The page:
Battle of Britain London Monument – F/O J C Dundas THE BATTLE OF BRITAIN LONDON MONUMENT "Never in the field of human
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Privacy Statement The Airmen’s Stories – F/O J C Dundas
John Charles Dundas, of Yorkshire, was born on 19th August 1915 and attended Stowe School on a scholarship. He was awarded another scholarship to Christ College, Oxford where he gained a First in Modern History. He also won an award which took him to study at the Sorbonne and Heidelberg.
Dundas subsequently became a journalist on the Yorkshire Post and was sent to Czechoslovakia in 1938 to cover the Munich Crisis. He also covered a subsequent conference in Rome where Mussolini met Prime Minister Chamberlain and Lord Halifax, the Foreign Secretary.
Dundas joined 609 Squadron, Auxiliary Air Force in 1938. He was called to full-time service on 24th August 1939. In operations over Dunkirk Dundas destroyed a He111 and shared a Do17 on 31st May 1940 and damaged a He111 on 1st June.
He claimed a Me110 destroyed on 13th July, another on the 19th, two more Me110’s on 11th August and 12th August, a Ju87 and another shared on the 13th, a Do17 destroyed and a He111 shared on the 14th, a probable Me110 on the 25th, a Do17 shared and another damaged on 15th September, a Me110 destroyed and a Do17 damaged on the 24th, a Do17 destroyed on the 25th, a Me109 destroyed and a Do17 damaged on the 26th, a Me110 destroyed on the 27th, a shared Me110 on 7th October and a Me110 on the 15th.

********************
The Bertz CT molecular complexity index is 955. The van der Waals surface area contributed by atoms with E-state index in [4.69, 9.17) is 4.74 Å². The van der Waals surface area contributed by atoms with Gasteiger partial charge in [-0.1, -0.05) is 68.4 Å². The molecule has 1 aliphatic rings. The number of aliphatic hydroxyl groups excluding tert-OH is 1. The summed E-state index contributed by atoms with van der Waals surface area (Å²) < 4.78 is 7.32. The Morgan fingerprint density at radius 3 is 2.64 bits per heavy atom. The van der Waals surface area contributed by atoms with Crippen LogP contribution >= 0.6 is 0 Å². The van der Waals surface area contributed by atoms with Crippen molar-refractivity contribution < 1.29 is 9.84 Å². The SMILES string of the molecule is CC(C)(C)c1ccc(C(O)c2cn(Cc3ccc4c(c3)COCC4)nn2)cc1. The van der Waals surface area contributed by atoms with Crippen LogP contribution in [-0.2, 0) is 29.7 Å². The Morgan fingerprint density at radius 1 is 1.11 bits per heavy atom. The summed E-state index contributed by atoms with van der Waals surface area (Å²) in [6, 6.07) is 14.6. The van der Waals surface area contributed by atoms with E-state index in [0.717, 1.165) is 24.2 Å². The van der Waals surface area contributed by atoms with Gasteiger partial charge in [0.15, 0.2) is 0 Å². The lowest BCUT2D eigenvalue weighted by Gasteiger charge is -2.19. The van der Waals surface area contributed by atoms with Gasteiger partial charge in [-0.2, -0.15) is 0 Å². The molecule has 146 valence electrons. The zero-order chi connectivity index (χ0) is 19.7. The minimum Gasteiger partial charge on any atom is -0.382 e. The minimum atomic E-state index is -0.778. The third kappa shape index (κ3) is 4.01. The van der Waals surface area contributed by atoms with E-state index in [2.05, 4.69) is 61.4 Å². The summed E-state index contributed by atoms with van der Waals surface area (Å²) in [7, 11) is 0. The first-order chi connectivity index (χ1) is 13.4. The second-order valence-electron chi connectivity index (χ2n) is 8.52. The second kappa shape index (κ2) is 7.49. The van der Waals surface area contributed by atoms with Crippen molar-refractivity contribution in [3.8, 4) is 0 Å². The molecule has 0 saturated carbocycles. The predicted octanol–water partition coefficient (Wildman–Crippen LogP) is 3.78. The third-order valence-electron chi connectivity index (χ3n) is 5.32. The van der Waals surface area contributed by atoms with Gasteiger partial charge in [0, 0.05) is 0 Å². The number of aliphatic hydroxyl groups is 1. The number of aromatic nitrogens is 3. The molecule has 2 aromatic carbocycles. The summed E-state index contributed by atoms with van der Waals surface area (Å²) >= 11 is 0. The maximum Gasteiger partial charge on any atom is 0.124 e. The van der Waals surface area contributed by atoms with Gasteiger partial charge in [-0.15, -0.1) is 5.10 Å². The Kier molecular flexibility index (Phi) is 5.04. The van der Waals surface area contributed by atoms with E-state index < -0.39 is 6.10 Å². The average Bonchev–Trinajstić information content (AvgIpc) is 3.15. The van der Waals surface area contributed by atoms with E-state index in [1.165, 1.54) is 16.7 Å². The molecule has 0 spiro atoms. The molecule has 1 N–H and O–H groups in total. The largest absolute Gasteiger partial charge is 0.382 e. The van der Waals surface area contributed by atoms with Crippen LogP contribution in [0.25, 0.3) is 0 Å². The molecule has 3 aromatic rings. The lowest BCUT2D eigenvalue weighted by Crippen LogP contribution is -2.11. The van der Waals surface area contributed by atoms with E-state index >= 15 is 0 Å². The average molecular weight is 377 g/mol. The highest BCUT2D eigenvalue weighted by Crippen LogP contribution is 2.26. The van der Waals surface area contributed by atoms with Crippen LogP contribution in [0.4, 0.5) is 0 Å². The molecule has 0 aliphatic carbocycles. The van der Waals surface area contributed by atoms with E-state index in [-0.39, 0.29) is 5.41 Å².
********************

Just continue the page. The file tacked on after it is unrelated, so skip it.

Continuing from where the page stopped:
Dundas was awarded the DFC (gazetted 22nd October 1940).
On 27th November he probably destroyed a Ju88 and on the 28th he destroyed a Me109 flown by Major Helmut Wick off the Isle of Wight. Almost immediately Dundas was himself attacked by Wick’s No. 2 and shot down after being chased out to sea. He was not seen again.
Dundas was 24. He is remembered on the Runnymede Memorial, Panel 4. He was awarded a Bar to the DFC (gazetted 7th January 1941). His portrait was made by Cuthbert Orde (above).
His younger brother, Hugh Dundas, also served in 609 Squadron and survived the war.
Above image courtesy of Dean Sumner